LOGIN TO YOUR ACCOUNT

Username
Password
Remember Me
Or use your Academic/Social account:

CREATE AN ACCOUNT

Or use your Academic/Social account:

Congratulations!

You have just completed your registration at OpenAire.

Before you can login to the site, you will need to activate your account. An e-mail will be sent to you with the proper instructions.

Important!

Please note that this site is currently undergoing Beta testing.
Any new content you create is not guaranteed to be present to the final version of the site upon release.

Thank you for your patience,
OpenAire Dev Team.

Close This Message

CREATE AN ACCOUNT

Name:
Username:
Password:
Verify Password:
E-mail:
Verify E-mail:
*All Fields Are Required.
Please Verify You Are Human:
fbtwitterlinkedinvimeoflicker grey 14rssslideshare1
Zhang, Handan; Wei, Wei; Chen, Liding; Wang, Lixin (2016)
Languages: English
Types: Article
Subjects:

Classified by OpenAIRE into

mesheuropmc: complex mixtures
Terracing has long been considered one of the most effective measures for soil water conservation and site improvement. However, the quantitative effects of terracing on soil water dynamics and vegetation water use have not been reported. To fill these knowledge gaps, in this study, soil water content and canopy transpiration were monitored in both terrace and slope environments in the semiarid Loess Plateau of China in 2014 and 2015. Results showed that terracing increased soil water content of different soil layers. Mean soil water content of the terrace site was 25.4 % and 13.7 % higher than that in the slope site in 2014 and 2015, and canopy transpiration at the terrace site increased by 9.1 % and 4.8 %, respectively. Canopy conductance at the terrace site was 3.9 % higher than that at the slope site and it decreased logarithmically with vapor pressure deficit. This study highlighted the critical role of terracing in increasing the soil water content and mitigating water stress in semiarid environments. Thus, terracing has the potential to enhance sustainable vegetation restoration in water-limited regions.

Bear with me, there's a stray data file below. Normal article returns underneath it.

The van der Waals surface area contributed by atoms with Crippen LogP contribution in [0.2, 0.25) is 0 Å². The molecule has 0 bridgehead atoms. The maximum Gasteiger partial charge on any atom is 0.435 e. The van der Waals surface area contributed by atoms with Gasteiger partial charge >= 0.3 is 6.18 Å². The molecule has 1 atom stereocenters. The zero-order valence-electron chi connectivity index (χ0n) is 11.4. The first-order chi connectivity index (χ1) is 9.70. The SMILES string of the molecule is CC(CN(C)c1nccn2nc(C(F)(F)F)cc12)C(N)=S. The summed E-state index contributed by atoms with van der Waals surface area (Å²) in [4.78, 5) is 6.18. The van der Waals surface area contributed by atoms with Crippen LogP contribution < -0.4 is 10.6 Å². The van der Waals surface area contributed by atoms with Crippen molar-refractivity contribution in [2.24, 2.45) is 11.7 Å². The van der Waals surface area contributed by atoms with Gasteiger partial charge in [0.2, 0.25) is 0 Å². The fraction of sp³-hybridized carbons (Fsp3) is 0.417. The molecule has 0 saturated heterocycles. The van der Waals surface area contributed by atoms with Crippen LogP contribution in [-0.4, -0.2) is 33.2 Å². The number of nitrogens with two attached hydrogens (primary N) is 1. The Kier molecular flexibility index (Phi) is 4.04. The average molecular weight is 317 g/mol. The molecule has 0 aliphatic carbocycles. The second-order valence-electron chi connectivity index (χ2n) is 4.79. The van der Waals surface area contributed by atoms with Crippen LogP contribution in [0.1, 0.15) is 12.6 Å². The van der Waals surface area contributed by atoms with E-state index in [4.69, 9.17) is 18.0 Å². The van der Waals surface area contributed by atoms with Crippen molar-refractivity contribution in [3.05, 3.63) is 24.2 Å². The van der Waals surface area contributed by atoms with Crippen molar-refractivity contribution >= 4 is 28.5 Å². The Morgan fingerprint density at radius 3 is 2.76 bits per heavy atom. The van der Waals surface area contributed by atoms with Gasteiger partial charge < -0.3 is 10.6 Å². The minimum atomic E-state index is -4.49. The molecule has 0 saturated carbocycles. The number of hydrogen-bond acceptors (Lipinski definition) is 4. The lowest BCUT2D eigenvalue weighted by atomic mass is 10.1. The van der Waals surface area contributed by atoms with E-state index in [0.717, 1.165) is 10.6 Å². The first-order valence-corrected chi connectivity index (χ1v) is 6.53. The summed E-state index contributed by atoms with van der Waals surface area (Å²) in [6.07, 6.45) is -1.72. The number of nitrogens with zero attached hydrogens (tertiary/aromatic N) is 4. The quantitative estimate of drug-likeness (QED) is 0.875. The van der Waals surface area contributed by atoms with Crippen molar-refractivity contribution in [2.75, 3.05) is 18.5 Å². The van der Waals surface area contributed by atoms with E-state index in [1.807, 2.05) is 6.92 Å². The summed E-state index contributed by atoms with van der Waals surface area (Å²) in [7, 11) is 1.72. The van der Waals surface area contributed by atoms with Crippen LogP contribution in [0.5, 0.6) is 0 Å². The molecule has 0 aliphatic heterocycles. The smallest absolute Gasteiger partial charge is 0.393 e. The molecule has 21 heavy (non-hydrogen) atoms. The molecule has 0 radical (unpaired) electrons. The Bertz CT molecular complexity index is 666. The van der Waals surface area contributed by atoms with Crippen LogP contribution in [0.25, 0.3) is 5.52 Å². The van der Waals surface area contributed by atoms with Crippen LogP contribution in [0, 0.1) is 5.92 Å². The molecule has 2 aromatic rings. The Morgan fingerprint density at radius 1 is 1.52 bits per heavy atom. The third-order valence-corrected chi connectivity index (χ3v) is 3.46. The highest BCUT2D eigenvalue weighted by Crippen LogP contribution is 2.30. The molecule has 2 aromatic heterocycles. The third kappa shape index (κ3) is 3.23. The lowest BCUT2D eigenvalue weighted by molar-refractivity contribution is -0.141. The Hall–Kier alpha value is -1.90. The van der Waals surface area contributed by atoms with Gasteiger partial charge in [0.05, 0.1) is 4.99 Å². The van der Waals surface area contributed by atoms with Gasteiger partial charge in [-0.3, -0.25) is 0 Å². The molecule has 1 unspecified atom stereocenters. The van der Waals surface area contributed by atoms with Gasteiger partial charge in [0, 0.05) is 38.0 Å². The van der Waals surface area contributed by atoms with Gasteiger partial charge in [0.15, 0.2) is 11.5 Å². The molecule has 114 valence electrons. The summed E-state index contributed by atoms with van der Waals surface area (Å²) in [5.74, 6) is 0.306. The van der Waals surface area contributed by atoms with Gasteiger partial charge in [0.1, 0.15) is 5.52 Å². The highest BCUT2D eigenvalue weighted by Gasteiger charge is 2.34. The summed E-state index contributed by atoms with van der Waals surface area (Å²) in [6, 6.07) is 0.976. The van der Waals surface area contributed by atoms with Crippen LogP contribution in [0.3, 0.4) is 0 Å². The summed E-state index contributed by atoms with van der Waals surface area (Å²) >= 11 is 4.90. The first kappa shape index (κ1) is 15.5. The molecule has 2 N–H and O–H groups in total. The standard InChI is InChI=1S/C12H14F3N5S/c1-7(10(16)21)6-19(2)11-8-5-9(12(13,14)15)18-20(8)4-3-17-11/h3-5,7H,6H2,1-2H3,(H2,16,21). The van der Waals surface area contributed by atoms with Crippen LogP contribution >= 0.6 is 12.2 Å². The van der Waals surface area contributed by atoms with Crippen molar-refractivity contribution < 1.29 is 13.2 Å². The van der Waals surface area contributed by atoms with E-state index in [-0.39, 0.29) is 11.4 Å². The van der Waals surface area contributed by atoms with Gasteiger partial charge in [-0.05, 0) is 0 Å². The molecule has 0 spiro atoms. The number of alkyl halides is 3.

• No references.
  • No related research data.
  • No similar publications.

Share - Bookmark

Cite this article

Collected from